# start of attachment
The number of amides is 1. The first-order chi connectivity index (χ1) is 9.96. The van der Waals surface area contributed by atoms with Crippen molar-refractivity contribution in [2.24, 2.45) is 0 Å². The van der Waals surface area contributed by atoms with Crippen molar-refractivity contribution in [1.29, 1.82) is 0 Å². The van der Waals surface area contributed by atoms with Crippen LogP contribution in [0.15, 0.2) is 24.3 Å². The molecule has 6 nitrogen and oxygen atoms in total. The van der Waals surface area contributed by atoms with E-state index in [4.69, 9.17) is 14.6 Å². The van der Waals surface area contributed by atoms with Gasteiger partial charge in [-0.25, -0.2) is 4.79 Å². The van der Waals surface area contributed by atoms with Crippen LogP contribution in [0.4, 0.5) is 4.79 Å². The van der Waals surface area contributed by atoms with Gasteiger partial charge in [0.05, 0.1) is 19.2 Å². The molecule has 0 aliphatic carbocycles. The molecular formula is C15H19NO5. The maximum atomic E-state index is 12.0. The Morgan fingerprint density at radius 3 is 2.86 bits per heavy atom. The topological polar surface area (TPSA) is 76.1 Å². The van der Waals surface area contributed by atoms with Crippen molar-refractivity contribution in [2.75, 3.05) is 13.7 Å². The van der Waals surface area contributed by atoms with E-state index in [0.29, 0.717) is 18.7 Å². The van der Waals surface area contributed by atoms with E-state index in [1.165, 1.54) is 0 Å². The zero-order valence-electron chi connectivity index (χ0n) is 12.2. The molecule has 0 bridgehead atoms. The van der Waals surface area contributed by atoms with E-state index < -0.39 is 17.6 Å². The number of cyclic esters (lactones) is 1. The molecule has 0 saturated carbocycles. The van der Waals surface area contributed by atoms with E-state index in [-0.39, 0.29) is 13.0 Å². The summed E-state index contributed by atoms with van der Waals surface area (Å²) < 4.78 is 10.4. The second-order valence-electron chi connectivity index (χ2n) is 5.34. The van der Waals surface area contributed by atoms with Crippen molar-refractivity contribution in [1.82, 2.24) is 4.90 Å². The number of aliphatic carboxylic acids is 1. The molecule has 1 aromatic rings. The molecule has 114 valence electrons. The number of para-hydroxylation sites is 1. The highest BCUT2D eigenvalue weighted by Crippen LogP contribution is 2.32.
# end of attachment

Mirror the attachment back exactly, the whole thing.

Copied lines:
The number of amides is 1. The first-order chi connectivity index (χ1) is 9.96. The van der Waals surface area contributed by atoms with Crippen molar-refractivity contribution in [2.24, 2.45) is 0 Å². The van der Waals surface area contributed by atoms with Crippen molar-refractivity contribution in [1.29, 1.82) is 0 Å². The van der Waals surface area contributed by atoms with Crippen LogP contribution in [0.15, 0.2) is 24.3 Å². The molecule has 6 nitrogen and oxygen atoms in total. The van der Waals surface area contributed by atoms with E-state index in [4.69, 9.17) is 14.6 Å². The van der Waals surface area contributed by atoms with Gasteiger partial charge in [-0.25, -0.2) is 4.79 Å². The van der Waals surface area contributed by atoms with Crippen LogP contribution in [0.4, 0.5) is 4.79 Å². The van der Waals surface area contributed by atoms with Gasteiger partial charge in [0.05, 0.1) is 19.2 Å². The molecule has 0 aliphatic carbocycles. The molecular formula is C15H19NO5. The maximum atomic E-state index is 12.0. The Morgan fingerprint density at radius 3 is 2.86 bits per heavy atom. The topological polar surface area (TPSA) is 76.1 Å². The van der Waals surface area contributed by atoms with Crippen molar-refractivity contribution in [2.75, 3.05) is 13.7 Å². The van der Waals surface area contributed by atoms with E-state index in [0.29, 0.717) is 18.7 Å². The van der Waals surface area contributed by atoms with E-state index in [1.165, 1.54) is 0 Å². The zero-order valence-electron chi connectivity index (χ0n) is 12.2. The molecule has 0 bridgehead atoms. The van der Waals surface area contributed by atoms with E-state index < -0.39 is 17.6 Å². The number of cyclic esters (lactones) is 1. The molecule has 0 saturated carbocycles. The van der Waals surface area contributed by atoms with E-state index in [-0.39, 0.29) is 13.0 Å². The summed E-state index contributed by atoms with van der Waals surface area (Å²) < 4.78 is 10.4. The second-order valence-electron chi connectivity index (χ2n) is 5.34. The van der Waals surface area contributed by atoms with Crippen molar-refractivity contribution in [1.82, 2.24) is 4.90 Å². The number of aliphatic carboxylic acids is 1. The molecule has 1 aromatic rings. The molecule has 114 valence electrons. The number of para-hydroxylation sites is 1. The highest BCUT2D eigenvalue weighted by Crippen LogP contribution is 2.32.